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Amnesty: Shouldn’t take a photo of dead refugee child ‘to make politicians do the right thing’

Amnesty: Shouldn’t take a photo of dead refugee child ‘to make politicians do the right thing’
Allowing some refugees into Britain is a positive move, but it should not have taken a photo of a dead refugee child to create interest in the plight of displaced people, according to Steve Symonds, Amnesty International UK’s refugee expert.

It shouldn’t have taken a photograph to get politicians to start to do the right thing, but this news offers a vital lifeline to thousands of Syrians,” Symonds said in a post on Amnesty’s website.

He acknowledged that the move, however belated, could be a positive one if “acted upon urgently.

His comments come as parliament meets to debate the refugee crisis following a petition on accepting displaced people attracted more than 430,000 signatures.

Symonds warned the proposed plan to take 20,000 refugees from Syria by 2020 “does not address the huge challenge facing Europe right now – countries like Greece and Hungary cannot cope alone.

Nor does it offer a solution to the many Eritreans, Afghans and others, forced to flee bullets, bombs, torture and overcrowded refugee camps elsewhere.

The proper response, Symonds said, must be far wider than just taking refugees and must address the crisis as a whole using a “comprehensive” response.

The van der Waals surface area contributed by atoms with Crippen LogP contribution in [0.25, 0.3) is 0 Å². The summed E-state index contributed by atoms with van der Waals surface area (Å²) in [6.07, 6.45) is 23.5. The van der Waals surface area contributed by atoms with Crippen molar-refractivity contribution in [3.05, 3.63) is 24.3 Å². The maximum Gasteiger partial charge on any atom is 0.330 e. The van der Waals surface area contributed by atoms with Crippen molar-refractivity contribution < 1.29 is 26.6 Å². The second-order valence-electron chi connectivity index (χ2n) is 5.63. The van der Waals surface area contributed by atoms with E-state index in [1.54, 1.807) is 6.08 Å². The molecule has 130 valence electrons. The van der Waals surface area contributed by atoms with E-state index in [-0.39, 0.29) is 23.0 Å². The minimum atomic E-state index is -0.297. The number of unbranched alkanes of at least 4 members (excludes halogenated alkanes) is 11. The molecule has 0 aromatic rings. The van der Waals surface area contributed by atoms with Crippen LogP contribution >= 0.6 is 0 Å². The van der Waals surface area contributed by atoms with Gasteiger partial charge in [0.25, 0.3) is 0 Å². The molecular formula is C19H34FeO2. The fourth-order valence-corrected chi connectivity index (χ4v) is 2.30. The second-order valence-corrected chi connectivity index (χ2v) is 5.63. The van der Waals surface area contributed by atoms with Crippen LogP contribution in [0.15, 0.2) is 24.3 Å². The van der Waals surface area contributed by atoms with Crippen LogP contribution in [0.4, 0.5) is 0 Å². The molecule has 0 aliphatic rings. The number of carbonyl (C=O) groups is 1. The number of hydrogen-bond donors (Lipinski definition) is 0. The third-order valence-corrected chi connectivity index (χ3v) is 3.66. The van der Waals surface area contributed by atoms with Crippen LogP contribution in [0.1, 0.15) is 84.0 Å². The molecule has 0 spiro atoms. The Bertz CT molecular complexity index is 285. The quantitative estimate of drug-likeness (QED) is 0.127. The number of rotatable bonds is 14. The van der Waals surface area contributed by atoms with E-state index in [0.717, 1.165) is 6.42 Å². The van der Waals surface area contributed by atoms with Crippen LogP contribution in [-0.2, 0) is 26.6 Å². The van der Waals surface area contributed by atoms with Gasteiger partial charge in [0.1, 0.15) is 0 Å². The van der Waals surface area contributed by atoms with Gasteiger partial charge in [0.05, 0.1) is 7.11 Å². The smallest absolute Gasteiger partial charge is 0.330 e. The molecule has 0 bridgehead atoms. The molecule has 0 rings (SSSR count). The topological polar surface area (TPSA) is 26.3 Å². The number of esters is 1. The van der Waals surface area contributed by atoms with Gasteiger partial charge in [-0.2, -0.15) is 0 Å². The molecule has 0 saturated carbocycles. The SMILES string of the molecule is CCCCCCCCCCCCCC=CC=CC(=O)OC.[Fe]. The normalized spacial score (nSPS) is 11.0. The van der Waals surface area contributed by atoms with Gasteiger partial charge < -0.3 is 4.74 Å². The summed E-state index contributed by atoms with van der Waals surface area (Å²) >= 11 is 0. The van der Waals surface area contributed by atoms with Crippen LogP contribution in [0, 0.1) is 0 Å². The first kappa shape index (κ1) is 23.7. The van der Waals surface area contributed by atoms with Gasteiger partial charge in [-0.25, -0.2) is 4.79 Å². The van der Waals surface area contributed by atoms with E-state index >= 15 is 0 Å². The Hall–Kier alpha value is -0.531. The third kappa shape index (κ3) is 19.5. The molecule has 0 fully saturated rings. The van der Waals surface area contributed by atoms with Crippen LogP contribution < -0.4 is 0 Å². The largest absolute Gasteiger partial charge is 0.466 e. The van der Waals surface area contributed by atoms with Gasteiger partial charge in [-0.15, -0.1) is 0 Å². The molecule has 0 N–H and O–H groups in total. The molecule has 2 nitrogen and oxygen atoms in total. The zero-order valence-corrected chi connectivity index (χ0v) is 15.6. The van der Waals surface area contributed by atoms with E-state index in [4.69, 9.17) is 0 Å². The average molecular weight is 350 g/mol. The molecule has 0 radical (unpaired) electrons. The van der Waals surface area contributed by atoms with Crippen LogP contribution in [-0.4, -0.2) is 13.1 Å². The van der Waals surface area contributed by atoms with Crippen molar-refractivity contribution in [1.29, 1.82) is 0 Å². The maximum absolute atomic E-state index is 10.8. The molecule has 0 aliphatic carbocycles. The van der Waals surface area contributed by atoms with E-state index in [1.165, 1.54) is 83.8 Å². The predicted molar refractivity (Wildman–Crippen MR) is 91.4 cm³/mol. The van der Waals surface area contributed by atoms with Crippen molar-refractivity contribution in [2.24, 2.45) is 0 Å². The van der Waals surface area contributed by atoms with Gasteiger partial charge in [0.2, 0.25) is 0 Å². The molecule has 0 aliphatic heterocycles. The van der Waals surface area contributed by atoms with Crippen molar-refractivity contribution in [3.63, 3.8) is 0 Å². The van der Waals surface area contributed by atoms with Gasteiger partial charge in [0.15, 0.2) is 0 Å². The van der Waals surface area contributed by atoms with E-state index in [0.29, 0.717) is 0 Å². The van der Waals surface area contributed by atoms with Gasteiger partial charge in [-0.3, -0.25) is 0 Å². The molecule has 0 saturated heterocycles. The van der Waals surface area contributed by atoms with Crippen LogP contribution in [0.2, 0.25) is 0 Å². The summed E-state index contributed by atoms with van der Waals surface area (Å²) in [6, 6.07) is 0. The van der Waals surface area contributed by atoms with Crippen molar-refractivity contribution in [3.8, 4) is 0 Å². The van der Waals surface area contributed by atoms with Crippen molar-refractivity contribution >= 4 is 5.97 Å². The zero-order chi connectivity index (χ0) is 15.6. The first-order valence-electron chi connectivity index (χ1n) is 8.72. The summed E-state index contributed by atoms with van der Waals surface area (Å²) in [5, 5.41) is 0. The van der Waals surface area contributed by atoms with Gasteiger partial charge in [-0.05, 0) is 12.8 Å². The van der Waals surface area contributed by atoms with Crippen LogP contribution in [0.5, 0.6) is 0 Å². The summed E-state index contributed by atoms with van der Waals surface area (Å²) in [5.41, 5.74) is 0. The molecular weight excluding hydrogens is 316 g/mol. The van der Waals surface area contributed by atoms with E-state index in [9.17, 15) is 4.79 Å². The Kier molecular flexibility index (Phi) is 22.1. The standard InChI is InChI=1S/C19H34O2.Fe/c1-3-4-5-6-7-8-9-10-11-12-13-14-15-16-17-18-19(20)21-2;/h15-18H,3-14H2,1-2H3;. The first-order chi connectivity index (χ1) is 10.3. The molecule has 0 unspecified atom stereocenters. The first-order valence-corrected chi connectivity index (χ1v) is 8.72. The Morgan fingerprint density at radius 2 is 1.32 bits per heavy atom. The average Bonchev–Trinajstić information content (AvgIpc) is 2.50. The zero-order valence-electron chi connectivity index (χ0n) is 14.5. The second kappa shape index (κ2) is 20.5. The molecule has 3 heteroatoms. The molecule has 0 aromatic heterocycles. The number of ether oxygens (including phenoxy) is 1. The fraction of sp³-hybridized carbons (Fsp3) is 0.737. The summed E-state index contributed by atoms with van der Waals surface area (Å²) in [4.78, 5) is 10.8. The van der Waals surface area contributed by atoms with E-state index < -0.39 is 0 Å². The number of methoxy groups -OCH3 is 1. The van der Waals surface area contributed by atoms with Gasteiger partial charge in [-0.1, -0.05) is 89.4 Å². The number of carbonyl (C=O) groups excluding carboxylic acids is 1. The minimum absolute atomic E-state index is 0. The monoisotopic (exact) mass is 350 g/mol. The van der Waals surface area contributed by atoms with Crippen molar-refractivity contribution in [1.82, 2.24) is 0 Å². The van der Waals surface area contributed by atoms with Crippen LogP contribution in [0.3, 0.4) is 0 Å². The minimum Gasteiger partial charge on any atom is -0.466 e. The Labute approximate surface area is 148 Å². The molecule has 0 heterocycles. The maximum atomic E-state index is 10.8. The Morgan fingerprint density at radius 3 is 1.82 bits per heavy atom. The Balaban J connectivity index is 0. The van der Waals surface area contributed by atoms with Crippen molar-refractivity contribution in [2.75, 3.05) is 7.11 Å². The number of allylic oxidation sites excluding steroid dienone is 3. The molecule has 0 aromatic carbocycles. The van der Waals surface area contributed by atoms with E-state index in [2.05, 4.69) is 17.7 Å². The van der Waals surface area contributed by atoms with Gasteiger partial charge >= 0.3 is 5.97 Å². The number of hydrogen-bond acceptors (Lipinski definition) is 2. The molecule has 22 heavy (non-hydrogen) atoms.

We all need to acknowledge there is no single measure that can immediately solve the current crisis, and no one country can achieve its resolution all by itself,” he said.

So far the UK has been unwilling to share responsibility for refugees arriving in Europe. This position undermines efforts to secure a comprehensive response – saving lives, tackling people smuggling and resolving conflicts and other crises at the heart of this exodus.

During Tuesday’s parliamentry debate, Labour’s Yvette Cooper, who in recent weeks has been a vocal advocate of Britain taking in refugees, called for Cameron to reconsider his plan to limit Britain to taking 20,000 Syrians.

“The prime minister has rightly changed his mind already in response to the public concern. I ask him to do so again,” Cooper said.

UKIP leader Nigel Farage was quick to weigh in on the government’s plans, telling CNBC on Tuesday it was wrong to be swayed by the public outcry over refugee deaths.

READ MORE: ‘Moral responsibility’? Refugee children accepted under Cameron’s scheme to be expelled at 18 – MP

Social media may scream that we should be doing more but the vast majority of public opinion says that until we get a grip on current immigration levels, we’re in no position to do anything more substantial in terms of refugees,” he said.

Farage also raised the issue of security, saying Islamic State (formerly ISIS/ISIL) had pledged to send terrorists to the UK.
When ISIS say they will flood the UK with half a million of their own jihadist fighters, I suggest we listen to them,” he said.